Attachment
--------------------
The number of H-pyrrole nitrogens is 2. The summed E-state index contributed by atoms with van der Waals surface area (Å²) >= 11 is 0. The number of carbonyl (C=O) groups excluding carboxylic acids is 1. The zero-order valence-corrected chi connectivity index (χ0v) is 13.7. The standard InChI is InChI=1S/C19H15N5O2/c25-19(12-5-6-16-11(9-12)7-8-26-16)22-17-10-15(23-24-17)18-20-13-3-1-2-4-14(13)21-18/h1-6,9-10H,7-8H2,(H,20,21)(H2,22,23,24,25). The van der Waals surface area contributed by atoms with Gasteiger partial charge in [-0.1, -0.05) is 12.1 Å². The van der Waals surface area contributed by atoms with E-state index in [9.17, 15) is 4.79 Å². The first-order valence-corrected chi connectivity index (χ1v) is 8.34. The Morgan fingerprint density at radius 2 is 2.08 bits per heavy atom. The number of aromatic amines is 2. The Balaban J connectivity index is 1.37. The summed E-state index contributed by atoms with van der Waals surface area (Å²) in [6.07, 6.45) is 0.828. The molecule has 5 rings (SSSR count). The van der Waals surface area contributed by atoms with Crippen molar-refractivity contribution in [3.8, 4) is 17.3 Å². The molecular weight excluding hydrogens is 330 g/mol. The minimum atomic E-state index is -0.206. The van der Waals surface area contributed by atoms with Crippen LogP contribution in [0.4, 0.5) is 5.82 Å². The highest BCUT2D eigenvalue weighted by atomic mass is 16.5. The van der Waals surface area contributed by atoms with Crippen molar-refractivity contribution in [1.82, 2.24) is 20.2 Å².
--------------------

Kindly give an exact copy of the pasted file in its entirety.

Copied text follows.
The number of H-pyrrole nitrogens is 2. The summed E-state index contributed by atoms with van der Waals surface area (Å²) >= 11 is 0. The number of carbonyl (C=O) groups excluding carboxylic acids is 1. The zero-order valence-corrected chi connectivity index (χ0v) is 13.7. The standard InChI is InChI=1S/C19H15N5O2/c25-19(12-5-6-16-11(9-12)7-8-26-16)22-17-10-15(23-24-17)18-20-13-3-1-2-4-14(13)21-18/h1-6,9-10H,7-8H2,(H,20,21)(H2,22,23,24,25). The van der Waals surface area contributed by atoms with Gasteiger partial charge in [-0.1, -0.05) is 12.1 Å². The van der Waals surface area contributed by atoms with E-state index in [9.17, 15) is 4.79 Å². The first-order valence-corrected chi connectivity index (χ1v) is 8.34. The Morgan fingerprint density at radius 2 is 2.08 bits per heavy atom. The number of aromatic amines is 2. The Balaban J connectivity index is 1.37. The summed E-state index contributed by atoms with van der Waals surface area (Å²) in [6.07, 6.45) is 0.828. The molecule has 5 rings (SSSR count). The van der Waals surface area contributed by atoms with Crippen molar-refractivity contribution in [3.8, 4) is 17.3 Å². The molecular weight excluding hydrogens is 330 g/mol. The minimum atomic E-state index is -0.206. The van der Waals surface area contributed by atoms with Crippen LogP contribution in [0.4, 0.5) is 5.82 Å². The highest BCUT2D eigenvalue weighted by atomic mass is 16.5. The van der Waals surface area contributed by atoms with Crippen molar-refractivity contribution in [1.82, 2.24) is 20.2 Å².